Documentation 
Create or alter options structure of boundary value problem
options = bvpset('name1',value1,'name2',value2,...)
options = bvpset(oldopts,'name1',value1,...)
options = bvpset(oldopts,newopts)
bvpset
options = bvpset('name1',value1,'name2',value2,...) creates a structure options that you can supply to the boundary value problem solver bvp4c, in which the named properties have the specified values. Any unspecified properties retain their default values. For all properties, it is sufficient to type only the leading characters that uniquely identify the property. bvpset ignores case for property names.
options = bvpset(oldopts,'name1',value1,...) alters an existing options structure oldopts. This overwrites any values in oldopts that are specified using name/value pairs and returns the modified structure as the output argument.
options = bvpset(oldopts,newopts) combines an existing options structure oldopts with a new options structure newopts. Any values set in newopts overwrite the corresponding values in oldopts.
bvpset with no input arguments displays all property names and their possible values, indicating defaults with braces {}.
You can use the function bvpget to query the options structure for the value of a specific property.
bvpset enables you to specify properties for the boundary value problem solver bvp4c. There are several categories of properties that you can set:
Because bvp4c uses a collocation formula, the numerical solution is based on a mesh of points at which the collocation equations are satisfied. Mesh selection and error control are based on the residual of this solution, such that the computed solution S(x) is the exact solution of a perturbed problem S′(x) = f(x,S(x)) + res(x). On each subinterval of the mesh, a norm of the residual in the ith component of the solution, res(i), is estimated and is required to be less than or equal to a tolerance. This tolerance is a function of the relative and absolute tolerances, RelTol and AbsTol, defined by the user.
$$\parallel \left(\text{res}(i)/\mathrm{max}\left(\text{abs}\left(f(i)\right),\text{AbsTol}(i)/\text{RelTol}\right)\right)\parallel \text{\hspace{0.17em}}\le \text{RelTol}$$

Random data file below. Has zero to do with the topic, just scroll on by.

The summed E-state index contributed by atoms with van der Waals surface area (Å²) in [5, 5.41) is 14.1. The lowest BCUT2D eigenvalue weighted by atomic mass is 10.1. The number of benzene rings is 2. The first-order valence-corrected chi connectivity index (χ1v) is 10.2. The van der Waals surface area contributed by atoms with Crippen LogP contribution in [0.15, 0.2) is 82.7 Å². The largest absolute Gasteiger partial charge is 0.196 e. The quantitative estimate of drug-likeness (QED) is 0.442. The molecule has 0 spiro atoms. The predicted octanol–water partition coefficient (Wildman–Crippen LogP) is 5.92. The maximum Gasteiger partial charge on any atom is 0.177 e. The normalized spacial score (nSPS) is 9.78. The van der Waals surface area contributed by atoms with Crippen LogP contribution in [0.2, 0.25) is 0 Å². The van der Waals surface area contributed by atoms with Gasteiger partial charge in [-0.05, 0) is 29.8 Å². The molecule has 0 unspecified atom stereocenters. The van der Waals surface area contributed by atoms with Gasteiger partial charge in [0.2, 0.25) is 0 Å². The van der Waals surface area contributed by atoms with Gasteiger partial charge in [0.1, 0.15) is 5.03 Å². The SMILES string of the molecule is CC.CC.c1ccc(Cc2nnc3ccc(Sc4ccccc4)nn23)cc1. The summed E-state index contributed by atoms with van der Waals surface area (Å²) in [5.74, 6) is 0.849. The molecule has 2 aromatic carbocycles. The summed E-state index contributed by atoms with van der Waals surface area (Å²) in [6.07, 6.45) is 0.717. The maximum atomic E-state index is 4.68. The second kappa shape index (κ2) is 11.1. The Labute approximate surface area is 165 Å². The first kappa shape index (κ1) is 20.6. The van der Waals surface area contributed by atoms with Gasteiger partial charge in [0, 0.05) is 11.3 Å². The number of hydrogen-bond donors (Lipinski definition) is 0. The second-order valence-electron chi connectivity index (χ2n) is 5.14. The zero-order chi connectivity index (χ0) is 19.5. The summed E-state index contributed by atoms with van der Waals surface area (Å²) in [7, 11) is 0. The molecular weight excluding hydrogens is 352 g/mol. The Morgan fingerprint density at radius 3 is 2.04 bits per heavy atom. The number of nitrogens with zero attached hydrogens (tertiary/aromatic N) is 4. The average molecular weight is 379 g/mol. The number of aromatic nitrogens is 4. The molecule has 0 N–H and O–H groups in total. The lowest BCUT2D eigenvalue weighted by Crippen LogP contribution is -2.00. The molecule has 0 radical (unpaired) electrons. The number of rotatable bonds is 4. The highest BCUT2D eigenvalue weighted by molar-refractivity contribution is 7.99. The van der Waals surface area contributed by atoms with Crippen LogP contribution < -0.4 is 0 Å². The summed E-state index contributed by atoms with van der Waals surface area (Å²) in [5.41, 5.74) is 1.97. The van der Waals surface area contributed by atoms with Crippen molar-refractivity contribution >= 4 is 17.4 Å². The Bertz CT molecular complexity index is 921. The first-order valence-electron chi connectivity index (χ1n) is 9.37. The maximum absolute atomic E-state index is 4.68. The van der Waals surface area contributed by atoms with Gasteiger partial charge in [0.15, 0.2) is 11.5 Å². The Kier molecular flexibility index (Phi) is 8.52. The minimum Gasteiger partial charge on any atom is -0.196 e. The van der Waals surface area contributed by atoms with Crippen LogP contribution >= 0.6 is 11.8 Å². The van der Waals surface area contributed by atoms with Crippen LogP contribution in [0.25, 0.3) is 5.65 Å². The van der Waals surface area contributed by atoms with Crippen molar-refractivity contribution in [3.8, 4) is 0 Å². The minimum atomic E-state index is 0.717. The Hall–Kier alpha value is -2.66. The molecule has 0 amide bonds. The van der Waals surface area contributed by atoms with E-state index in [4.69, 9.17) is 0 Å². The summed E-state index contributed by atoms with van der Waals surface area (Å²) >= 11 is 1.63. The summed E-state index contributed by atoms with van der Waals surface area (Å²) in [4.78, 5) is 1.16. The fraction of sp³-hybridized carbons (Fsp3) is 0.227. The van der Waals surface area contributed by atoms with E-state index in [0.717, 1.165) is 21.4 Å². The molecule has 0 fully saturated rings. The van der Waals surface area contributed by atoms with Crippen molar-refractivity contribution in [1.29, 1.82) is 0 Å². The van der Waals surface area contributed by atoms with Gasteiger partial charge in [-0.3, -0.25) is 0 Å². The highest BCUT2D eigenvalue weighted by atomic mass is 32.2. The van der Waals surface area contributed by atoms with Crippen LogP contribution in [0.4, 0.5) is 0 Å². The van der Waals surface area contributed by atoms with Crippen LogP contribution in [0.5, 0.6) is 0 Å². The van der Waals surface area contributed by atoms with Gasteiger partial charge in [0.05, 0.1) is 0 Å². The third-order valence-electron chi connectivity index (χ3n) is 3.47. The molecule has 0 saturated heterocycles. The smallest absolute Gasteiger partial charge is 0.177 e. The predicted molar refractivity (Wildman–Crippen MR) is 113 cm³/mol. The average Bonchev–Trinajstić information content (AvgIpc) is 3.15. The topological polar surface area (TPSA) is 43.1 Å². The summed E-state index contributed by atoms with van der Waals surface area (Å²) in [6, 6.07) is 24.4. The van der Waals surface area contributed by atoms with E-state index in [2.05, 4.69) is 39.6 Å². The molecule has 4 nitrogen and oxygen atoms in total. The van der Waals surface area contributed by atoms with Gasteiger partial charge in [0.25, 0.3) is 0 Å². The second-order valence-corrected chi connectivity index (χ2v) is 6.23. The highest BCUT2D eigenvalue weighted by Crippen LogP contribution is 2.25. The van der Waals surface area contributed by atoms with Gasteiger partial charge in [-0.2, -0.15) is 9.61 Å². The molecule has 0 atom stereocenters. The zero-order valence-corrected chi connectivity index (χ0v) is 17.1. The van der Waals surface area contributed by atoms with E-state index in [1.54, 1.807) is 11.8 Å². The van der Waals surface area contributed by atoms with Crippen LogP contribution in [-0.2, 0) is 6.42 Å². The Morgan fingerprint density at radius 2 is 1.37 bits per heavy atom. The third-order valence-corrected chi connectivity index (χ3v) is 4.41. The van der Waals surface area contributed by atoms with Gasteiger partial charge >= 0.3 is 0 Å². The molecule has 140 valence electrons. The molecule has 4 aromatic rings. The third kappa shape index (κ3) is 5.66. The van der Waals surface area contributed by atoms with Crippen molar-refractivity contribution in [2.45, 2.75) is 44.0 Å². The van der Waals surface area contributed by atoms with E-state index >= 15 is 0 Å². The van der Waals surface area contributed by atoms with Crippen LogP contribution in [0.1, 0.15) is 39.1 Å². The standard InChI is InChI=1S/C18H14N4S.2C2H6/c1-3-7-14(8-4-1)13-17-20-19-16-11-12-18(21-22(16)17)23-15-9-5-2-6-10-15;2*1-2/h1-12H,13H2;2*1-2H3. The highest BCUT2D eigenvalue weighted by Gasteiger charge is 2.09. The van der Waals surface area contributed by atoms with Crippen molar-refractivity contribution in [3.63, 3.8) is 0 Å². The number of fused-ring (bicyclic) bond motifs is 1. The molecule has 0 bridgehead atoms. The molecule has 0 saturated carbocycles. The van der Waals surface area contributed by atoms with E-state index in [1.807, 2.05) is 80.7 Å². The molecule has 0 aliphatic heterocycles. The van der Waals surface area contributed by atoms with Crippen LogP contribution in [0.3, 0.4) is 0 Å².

The following table describes the error tolerance properties.
BVP Error Tolerance Properties
The following table describes the BVP vectorization property. Vectorization of the ODE function used by bvp4c differs from the vectorization used by the ODE solvers:
For bvp4c, the ODE function must be vectorized with respect to the first argument as well as the second one, so that F([x1 x2 ...],[y1 y2 ...]) returns [F(x1,y1) F(x2,y2)...].
bvp4c benefits from vectorization even when analytical Jacobians are provided. For stiff ODE solvers, vectorization is ignored when analytical Jacobians are used.
Vectorization Properties
Property  Value  Description 

on  {off}  Set on to inform bvp4c that you have coded the ODE function F so that F([x1 x2 ...],[y1 y2 ...]) returns [F(x1,y1) F(x2,y2) ...]. That is, your ODE function can pass to the solver a whole array of column vectors at once. This enables the solver to reduce the number of function evaluations and may significantly reduce solution time. With the MATLAB^{®} array notation, it is typically an easy matter to vectorize an ODE function. In the shockbvp example shown previously, the shockODE function has been vectorized using colon notation into the subscripts and by using the array multiplication (.*) operator. function dydx = shockODE(x,y,e) pix = pi*x; dydx = [ y(2,:)... x/e.*y(2,:)pi^2*cos(pix) pix/e.*sin(pix)];